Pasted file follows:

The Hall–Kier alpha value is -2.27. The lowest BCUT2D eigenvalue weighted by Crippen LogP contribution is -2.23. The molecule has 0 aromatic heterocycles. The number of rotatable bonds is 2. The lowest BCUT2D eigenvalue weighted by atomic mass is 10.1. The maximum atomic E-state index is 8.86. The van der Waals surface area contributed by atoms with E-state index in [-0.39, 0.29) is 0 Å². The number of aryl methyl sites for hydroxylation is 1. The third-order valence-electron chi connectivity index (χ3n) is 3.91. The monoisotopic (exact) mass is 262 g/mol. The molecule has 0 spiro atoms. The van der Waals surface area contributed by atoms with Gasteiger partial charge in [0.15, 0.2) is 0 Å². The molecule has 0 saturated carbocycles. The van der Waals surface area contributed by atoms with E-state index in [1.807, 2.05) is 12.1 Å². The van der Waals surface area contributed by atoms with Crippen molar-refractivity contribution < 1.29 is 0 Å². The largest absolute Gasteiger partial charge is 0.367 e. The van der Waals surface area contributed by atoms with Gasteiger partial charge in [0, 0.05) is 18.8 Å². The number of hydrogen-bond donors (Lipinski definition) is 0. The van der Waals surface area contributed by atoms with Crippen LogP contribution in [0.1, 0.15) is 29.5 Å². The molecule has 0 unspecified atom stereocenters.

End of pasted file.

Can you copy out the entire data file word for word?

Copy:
The Hall–Kier alpha value is -2.27. The lowest BCUT2D eigenvalue weighted by Crippen LogP contribution is -2.23. The molecule has 0 aromatic heterocycles. The number of rotatable bonds is 2. The lowest BCUT2D eigenvalue weighted by atomic mass is 10.1. The maximum atomic E-state index is 8.86. The van der Waals surface area contributed by atoms with E-state index in [-0.39, 0.29) is 0 Å². The number of aryl methyl sites for hydroxylation is 1. The third-order valence-electron chi connectivity index (χ3n) is 3.91. The monoisotopic (exact) mass is 262 g/mol. The molecule has 0 spiro atoms. The van der Waals surface area contributed by atoms with Gasteiger partial charge in [0.15, 0.2) is 0 Å². The molecule has 0 saturated carbocycles. The van der Waals surface area contributed by atoms with E-state index in [1.807, 2.05) is 12.1 Å². The van der Waals surface area contributed by atoms with Crippen molar-refractivity contribution < 1.29 is 0 Å². The largest absolute Gasteiger partial charge is 0.367 e. The van der Waals surface area contributed by atoms with Gasteiger partial charge in [0, 0.05) is 18.8 Å². The number of hydrogen-bond donors (Lipinski definition) is 0. The van der Waals surface area contributed by atoms with Crippen LogP contribution in [0.1, 0.15) is 29.5 Å². The molecule has 0 unspecified atom stereocenters.